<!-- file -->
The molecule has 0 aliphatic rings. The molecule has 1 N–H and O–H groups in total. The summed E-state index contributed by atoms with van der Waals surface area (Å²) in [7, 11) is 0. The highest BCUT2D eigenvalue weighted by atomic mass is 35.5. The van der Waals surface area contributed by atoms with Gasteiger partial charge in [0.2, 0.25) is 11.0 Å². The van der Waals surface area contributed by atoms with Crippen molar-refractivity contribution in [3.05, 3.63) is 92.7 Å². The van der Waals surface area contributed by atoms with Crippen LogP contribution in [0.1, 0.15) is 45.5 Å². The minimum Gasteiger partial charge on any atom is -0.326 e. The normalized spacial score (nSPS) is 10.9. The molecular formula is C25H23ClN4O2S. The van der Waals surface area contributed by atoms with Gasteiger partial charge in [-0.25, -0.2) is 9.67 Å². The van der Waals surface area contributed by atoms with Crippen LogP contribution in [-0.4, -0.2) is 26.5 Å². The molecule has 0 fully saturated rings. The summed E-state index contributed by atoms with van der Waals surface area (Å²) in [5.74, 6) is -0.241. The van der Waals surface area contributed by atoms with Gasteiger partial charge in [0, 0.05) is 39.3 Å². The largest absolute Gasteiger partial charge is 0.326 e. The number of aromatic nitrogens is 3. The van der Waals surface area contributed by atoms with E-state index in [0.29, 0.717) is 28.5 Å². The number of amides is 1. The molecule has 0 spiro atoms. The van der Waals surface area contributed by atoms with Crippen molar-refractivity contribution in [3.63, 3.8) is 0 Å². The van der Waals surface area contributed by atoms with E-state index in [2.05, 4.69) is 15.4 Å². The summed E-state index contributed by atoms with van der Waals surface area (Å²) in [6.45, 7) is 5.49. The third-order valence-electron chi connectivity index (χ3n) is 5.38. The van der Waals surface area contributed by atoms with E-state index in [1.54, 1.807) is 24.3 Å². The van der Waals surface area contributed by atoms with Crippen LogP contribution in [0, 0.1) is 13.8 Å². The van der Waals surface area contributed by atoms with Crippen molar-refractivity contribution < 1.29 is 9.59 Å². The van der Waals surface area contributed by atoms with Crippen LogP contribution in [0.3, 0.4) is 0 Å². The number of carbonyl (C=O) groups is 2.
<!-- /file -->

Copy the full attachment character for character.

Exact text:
The molecule has 0 aliphatic rings. The molecule has 1 N–H and O–H groups in total. The summed E-state index contributed by atoms with van der Waals surface area (Å²) in [7, 11) is 0. The highest BCUT2D eigenvalue weighted by atomic mass is 35.5. The van der Waals surface area contributed by atoms with Gasteiger partial charge in [0.2, 0.25) is 11.0 Å². The van der Waals surface area contributed by atoms with Crippen molar-refractivity contribution in [3.05, 3.63) is 92.7 Å². The van der Waals surface area contributed by atoms with Crippen LogP contribution in [0.1, 0.15) is 45.5 Å². The minimum Gasteiger partial charge on any atom is -0.326 e. The normalized spacial score (nSPS) is 10.9. The molecular formula is C25H23ClN4O2S. The van der Waals surface area contributed by atoms with Gasteiger partial charge in [-0.25, -0.2) is 9.67 Å². The van der Waals surface area contributed by atoms with Crippen LogP contribution in [-0.4, -0.2) is 26.5 Å². The molecule has 0 fully saturated rings. The summed E-state index contributed by atoms with van der Waals surface area (Å²) in [5.74, 6) is -0.241. The van der Waals surface area contributed by atoms with Gasteiger partial charge in [0, 0.05) is 39.3 Å². The largest absolute Gasteiger partial charge is 0.326 e. The number of aromatic nitrogens is 3. The van der Waals surface area contributed by atoms with E-state index in [0.29, 0.717) is 28.5 Å². The number of amides is 1. The molecule has 0 spiro atoms. The van der Waals surface area contributed by atoms with Crippen molar-refractivity contribution in [3.63, 3.8) is 0 Å². The van der Waals surface area contributed by atoms with E-state index in [2.05, 4.69) is 15.4 Å². The summed E-state index contributed by atoms with van der Waals surface area (Å²) in [6.45, 7) is 5.49. The third-order valence-electron chi connectivity index (χ3n) is 5.38. The van der Waals surface area contributed by atoms with E-state index in [1.54, 1.807) is 24.3 Å². The van der Waals surface area contributed by atoms with Crippen LogP contribution in [0, 0.1) is 13.8 Å². The van der Waals surface area contributed by atoms with Crippen molar-refractivity contribution < 1.29 is 9.59 Å². The van der Waals surface area contributed by atoms with Crippen LogP contribution in [0.3, 0.4) is 0 Å². The number of carbonyl (C=O) groups is 2.